Some of the top golfers in the world have been unable to distinguish between sand bunkers and waste areas, also known as waste bunkers. In 2010, Dustin Johnson played a shot out of a sandy area outside the ropes on the 72nd hole of the PGA Championship at Whistling Straits in Kohler, Wisconsin. Assuming he was in a waste bunker, he grounded his club behind the ball in an area that had been defined by the PGA of America as a sand bunker. The two-stroke penalty for grounding his club in a sand bunker knocked him out of a playoff. Usually, however, it's pretty easy to tell the difference between bunkers and waste areas.
A bunker is defined by the USGA Rules of Golf as a "prepared area of ground, often a hollow, from which turf or soil has been removed and replaced with sand or the like." The key word is "prepared." Usually it is obvious when a course designer has built a bunker, because it is well-maintained, raked and smooth. When you are in a bunker, you are not allowed to ground your club in the sand or hit the sand on a practice swing.
The USGA says the term "waste bunker" is one of the "Top 10 Misused Terms in Golf." The Rules of Golf do not even mention waste bunkers or waste areas. When golfers refer to waste areas or waste bunkers, they are describing areas that don't fit the definition of either hazards or bunkers. They might best be described as unmaintained areas on the course that are natural to the surroundings. If you are in one of these areas, you may ground your club behind the ball and pick up loose impediments around the ball, such as rocks or sticks, and hit the ground on your practice swings.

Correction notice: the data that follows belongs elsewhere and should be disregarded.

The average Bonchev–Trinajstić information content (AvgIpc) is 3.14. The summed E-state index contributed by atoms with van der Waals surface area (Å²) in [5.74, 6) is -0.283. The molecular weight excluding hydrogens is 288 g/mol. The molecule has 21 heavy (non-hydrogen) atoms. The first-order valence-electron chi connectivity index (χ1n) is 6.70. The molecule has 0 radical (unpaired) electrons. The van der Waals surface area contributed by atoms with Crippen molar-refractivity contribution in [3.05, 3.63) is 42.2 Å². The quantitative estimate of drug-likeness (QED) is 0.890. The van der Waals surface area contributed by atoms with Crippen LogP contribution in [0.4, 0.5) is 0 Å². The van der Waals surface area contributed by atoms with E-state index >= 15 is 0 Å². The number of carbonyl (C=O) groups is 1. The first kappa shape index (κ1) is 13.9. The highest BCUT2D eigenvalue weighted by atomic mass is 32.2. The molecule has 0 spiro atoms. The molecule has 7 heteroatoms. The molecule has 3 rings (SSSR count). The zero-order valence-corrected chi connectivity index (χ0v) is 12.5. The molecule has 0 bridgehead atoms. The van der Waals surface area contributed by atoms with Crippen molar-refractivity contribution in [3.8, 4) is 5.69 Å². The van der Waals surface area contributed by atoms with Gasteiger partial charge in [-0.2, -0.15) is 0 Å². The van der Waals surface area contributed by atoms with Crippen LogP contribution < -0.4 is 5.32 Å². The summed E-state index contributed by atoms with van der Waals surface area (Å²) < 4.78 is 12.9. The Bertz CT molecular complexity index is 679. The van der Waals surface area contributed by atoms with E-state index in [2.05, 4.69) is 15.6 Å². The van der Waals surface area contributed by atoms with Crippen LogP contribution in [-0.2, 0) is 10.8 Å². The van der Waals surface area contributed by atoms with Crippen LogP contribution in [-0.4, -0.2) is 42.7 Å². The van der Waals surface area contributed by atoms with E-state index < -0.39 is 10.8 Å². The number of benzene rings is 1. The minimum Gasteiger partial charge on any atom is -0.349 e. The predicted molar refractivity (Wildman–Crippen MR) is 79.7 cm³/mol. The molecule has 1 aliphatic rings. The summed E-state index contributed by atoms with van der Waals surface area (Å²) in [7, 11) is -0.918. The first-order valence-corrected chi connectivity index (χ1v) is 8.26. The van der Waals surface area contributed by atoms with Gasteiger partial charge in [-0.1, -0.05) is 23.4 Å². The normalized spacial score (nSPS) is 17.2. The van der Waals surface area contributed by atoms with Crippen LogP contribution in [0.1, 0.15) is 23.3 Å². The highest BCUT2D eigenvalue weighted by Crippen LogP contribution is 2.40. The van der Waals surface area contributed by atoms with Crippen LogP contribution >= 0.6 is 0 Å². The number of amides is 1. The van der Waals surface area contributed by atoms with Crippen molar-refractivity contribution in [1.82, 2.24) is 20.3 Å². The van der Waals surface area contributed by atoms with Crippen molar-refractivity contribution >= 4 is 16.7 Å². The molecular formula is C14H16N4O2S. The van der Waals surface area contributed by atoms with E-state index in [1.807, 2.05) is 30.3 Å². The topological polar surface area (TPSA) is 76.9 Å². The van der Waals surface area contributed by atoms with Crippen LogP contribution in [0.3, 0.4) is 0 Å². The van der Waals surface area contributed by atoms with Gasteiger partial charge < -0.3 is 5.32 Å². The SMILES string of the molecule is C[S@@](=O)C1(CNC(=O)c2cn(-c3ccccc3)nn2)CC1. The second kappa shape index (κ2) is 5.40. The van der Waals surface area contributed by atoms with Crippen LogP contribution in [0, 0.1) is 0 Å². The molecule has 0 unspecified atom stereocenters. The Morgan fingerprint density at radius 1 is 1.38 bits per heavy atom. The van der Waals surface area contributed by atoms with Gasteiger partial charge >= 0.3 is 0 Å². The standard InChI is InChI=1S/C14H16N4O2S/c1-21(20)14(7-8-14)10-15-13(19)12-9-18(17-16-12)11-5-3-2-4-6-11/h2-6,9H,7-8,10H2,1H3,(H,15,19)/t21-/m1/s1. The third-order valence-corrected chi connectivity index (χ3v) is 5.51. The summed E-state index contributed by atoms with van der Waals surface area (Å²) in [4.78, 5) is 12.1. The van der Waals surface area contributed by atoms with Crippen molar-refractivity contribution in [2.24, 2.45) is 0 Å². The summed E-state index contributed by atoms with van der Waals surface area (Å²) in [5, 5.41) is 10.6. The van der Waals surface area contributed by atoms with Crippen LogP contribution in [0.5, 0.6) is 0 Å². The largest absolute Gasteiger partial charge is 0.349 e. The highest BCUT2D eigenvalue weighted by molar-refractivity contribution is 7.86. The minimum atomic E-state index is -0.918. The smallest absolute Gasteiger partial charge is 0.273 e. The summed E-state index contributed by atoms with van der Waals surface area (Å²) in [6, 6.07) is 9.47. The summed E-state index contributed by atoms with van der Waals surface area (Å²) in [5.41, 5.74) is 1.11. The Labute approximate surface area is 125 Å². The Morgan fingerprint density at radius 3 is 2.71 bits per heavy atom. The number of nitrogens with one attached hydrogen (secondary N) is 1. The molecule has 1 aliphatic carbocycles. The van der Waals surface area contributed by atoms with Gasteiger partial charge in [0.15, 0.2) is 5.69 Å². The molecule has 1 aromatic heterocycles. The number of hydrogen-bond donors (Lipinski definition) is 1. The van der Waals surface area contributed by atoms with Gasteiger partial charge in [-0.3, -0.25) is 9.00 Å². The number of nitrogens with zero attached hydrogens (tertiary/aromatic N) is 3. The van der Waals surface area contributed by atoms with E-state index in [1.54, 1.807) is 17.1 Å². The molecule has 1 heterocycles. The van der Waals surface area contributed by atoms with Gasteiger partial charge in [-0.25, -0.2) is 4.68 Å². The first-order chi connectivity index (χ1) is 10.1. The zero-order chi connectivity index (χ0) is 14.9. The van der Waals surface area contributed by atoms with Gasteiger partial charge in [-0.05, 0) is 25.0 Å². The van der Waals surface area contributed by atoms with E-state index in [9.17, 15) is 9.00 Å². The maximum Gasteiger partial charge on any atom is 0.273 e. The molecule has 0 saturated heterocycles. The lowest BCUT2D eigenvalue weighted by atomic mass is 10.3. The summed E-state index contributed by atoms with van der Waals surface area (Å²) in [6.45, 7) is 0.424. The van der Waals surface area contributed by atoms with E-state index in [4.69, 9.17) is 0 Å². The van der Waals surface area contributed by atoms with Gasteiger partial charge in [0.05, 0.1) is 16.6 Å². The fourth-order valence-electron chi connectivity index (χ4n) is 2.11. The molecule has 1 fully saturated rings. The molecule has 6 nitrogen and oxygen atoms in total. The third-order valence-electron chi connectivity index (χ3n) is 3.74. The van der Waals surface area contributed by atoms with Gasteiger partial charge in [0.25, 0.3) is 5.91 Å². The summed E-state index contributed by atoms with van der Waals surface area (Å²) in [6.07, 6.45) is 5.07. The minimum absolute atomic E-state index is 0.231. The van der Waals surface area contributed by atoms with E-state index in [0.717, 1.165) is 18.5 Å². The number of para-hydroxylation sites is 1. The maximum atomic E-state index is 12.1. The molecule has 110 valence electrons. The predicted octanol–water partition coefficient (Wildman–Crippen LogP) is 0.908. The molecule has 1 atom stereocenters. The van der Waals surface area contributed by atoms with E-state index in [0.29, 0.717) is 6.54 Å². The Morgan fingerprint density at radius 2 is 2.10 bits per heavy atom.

Because a waste area or waste bunker is not a hazard, there is no penalty if your ball winds up in one. It is treated as an area that the USGA defines as "through the green," which includes the fairway, rough and all other areas on the course that are not bunkers or hazards. The penalty for grounding your club in a sand bunker, or hitting the sand on a practice swing, is two strokes.
The PGA of America decided to define all of the sandy areas on the Whistling Straits course in 2010 as sand bunkers instead of waste bunkers. Since the course has numerous bunkers and patches of sand -- close to 1,000 -- the intent of the PGA of America was to eliminate confusion.
Some said Johnson should have asked for a ruling. As the Orlando Sentinel reported, however, Johnson told CBS, "I looked at it a lot, and it never once crossed my mind that I was in a bunker." He added that he thought the surface on which his ball sat was "a piece of dirt" trampled down by the crowd.